Oddly, initiatives on all three levels could be considered Democratic party platforms five weeks away from a national election.
In Congress, House Speaker Nancy Pelosi said she supports a bill that would put China in the doghouse on trade issues by declaring its currency policy unfair to others. China pegged the yuan to the U.S. dollar when the financial crisis began to unfold and leaving it pegged has kept the Chinese currency from appreciating. Economists now claim the yuan is 20 percent to 40 percent undervalued, giving China's exports an across-the-board advantage over other countries.
"For years, the Bush administration, the Obama administration and members of Congress have tried to persuade the Chinese government to allow its currency to respond to market forces. No significant progress has been made," Pelosi said Wednesday.
"The legislation must and will be consistent with our World Trade Organization obligations," she said, answering some Republican complaints congressional action could be illegal from the WTO's point of view.
Although the administration has been critical of China's currency stance, no direct actions have been taken as pressure builds for the Treasury Department to declare China a currency manipulator.
In Ohio, Gov. Ted Strickland signed an executive order in August that bars state funding from going to companies who use the funds for outsourcing jobs, which he defended in a letter to U.S. Trade Representative Ron Kirk as being strictly about fundamentals.
"Let me say this, as well: No one in India or anywhere else is going to tell the citizens of Ohio where we can create jobs or where we can spend our resources," Strickland wrote.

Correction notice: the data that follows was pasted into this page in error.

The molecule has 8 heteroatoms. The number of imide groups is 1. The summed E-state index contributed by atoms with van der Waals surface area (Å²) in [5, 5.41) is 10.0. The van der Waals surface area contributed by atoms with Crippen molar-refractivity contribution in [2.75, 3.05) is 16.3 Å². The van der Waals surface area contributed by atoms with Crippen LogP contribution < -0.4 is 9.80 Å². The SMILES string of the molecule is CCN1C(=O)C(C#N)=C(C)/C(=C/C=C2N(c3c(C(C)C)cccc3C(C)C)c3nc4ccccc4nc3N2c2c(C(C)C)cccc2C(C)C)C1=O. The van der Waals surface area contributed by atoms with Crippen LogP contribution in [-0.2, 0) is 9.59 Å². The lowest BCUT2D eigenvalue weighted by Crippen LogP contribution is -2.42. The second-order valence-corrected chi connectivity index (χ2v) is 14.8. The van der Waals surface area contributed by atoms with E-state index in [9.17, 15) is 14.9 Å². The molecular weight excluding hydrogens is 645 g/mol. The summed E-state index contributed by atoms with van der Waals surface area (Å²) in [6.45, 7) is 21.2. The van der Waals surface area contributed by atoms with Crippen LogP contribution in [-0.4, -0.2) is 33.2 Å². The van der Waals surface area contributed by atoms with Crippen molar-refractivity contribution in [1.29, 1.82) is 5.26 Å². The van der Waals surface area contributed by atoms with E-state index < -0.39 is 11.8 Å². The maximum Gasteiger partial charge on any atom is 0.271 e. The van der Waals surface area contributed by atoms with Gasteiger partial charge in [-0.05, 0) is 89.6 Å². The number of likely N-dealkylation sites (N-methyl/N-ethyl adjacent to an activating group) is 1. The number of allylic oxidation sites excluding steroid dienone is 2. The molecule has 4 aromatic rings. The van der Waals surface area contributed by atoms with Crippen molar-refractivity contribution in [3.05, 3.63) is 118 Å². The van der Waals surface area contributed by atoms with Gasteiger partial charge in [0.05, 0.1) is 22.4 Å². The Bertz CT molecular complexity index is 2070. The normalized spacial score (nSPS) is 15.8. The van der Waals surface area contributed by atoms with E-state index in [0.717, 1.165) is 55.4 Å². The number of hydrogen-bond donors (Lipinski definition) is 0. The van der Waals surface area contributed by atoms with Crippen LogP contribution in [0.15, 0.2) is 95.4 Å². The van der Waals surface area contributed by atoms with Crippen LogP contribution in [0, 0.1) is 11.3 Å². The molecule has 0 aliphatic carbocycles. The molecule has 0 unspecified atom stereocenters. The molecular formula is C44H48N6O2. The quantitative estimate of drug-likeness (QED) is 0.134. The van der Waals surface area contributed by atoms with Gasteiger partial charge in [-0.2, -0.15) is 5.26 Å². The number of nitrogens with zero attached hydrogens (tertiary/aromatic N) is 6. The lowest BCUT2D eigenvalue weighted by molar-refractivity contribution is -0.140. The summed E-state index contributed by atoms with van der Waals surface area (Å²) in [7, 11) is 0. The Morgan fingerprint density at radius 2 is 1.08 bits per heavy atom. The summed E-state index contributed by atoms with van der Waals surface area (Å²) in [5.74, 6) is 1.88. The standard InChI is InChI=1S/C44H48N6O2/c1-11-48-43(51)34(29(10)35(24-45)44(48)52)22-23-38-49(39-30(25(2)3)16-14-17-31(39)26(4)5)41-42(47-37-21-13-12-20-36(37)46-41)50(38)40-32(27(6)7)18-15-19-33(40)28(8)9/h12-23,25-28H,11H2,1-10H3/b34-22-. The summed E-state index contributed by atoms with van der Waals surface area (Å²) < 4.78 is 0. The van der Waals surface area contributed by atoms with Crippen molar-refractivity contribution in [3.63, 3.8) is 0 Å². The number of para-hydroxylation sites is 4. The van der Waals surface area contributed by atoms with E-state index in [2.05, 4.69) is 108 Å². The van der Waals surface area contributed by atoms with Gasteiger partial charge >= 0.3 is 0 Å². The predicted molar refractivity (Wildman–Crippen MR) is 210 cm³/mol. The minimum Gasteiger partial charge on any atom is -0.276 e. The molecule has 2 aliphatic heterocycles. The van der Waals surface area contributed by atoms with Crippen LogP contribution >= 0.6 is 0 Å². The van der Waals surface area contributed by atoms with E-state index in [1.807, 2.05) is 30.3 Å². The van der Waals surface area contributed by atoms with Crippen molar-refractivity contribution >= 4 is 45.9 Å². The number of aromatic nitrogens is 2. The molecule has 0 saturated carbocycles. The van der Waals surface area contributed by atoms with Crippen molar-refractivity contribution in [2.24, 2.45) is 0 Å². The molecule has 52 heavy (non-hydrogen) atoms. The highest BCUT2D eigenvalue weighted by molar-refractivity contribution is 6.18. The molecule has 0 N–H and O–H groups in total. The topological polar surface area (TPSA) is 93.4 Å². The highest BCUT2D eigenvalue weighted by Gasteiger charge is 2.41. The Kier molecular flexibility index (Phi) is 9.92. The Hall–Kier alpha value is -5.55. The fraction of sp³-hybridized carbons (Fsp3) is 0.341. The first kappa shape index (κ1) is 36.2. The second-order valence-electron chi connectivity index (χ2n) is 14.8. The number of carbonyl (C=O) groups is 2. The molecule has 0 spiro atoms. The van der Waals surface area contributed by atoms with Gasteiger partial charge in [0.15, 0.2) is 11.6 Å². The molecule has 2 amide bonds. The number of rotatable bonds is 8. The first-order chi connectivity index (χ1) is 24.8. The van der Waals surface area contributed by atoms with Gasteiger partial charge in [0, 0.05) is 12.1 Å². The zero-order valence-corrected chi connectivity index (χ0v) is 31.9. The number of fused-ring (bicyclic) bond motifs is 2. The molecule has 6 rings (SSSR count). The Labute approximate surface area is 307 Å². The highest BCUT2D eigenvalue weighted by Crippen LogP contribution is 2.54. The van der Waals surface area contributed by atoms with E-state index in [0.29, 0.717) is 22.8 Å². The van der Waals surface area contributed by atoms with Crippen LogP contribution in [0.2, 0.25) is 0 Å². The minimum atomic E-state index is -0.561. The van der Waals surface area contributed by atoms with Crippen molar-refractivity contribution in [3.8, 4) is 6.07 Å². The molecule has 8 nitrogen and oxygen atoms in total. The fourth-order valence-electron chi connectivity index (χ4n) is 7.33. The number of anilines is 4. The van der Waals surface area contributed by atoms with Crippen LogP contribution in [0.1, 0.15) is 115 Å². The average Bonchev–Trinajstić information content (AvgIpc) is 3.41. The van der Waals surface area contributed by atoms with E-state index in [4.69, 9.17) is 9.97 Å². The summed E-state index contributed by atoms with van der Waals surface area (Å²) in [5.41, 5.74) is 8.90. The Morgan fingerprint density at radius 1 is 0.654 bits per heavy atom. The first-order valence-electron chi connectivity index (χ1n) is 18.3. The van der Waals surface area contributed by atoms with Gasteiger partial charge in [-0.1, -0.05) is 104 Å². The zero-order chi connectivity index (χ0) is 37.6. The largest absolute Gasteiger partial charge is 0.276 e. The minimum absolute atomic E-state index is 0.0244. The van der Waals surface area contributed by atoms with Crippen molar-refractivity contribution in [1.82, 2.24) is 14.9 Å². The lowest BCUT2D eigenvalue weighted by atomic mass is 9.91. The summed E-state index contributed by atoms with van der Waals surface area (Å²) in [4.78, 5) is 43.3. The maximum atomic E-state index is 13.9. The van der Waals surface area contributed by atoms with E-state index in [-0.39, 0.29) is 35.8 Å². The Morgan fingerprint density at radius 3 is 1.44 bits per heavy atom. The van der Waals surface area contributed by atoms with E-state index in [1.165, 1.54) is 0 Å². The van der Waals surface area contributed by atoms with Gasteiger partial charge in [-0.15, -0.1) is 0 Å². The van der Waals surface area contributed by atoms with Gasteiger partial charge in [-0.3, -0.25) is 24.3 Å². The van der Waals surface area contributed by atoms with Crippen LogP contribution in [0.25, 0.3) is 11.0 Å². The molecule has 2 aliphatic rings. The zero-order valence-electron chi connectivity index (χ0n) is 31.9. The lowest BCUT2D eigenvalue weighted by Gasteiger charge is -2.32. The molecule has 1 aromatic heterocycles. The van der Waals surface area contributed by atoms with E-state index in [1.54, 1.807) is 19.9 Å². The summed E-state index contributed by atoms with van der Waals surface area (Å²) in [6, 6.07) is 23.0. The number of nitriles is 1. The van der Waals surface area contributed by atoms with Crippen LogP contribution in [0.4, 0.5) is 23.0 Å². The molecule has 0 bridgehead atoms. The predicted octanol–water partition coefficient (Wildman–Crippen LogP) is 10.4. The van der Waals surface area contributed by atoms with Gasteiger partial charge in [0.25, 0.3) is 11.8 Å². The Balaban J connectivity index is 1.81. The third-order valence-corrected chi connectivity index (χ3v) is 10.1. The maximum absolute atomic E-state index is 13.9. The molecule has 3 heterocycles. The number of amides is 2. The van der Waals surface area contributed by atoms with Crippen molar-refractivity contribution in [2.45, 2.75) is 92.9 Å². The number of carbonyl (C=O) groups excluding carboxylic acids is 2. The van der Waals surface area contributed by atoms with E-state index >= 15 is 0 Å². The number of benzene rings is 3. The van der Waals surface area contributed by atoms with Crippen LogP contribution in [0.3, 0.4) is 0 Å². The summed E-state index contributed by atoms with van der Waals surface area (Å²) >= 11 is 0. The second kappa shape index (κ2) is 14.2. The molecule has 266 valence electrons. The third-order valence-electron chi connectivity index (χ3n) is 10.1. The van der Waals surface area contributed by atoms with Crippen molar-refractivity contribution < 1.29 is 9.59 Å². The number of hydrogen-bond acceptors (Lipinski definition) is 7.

Answering complaints by Indian officials that the ban was "blatant protectionism," Strickland said, "They have every right to try to wrestle more American jobs away from us." But he drew the line at having taxpayers subsidize outsourcing, The Columbus (Ohio) Dispatch reported.
Assistant U.S. Trade Representative Carol Guthrie provided one response, saying Ohio's maneuver would not have "any significant impact on our robust trading relationship with India."
The United Steelworkers Union entered international waters recently, filing a 5,000-page complaint that China, through cheap loans and free land, unfairly subsidizes industries -- pointedly the sector known as green industries, such as solar panels, wind turbines and energy-efficient light bulbs.
Prior to the elections, the administration will have to respond, either supporting, rejecting or putting on hold its decision on the union's complaint. On that score, it was no mere coincidence that the complaint was filed so that the administration would have to respond 10 days before the election.
"We're going to mobilize around this," said union president Leo Gerard.
In international markets Thursday, the Nikkei 225 index in Japan fell 0.37 percent while the Shanghai composite index in China rose 0.11 percent. The Hang Seng index in Hong Kong rose 0.21 percent while the Sensex in India fell 0.4 percent.
In Australia, the S&P/ASX 200 rose 0.18 percent.
In midday trading in Europe, stocks were solidly down. The FTSE 100 index in Britain fell 0.84 percent while the DAX 30 in Germany lost 0.78 percent. The CAC 40 in France dropped 1.2 percent while the pan-European DJ Stoxx 50 slid 0.56 percent.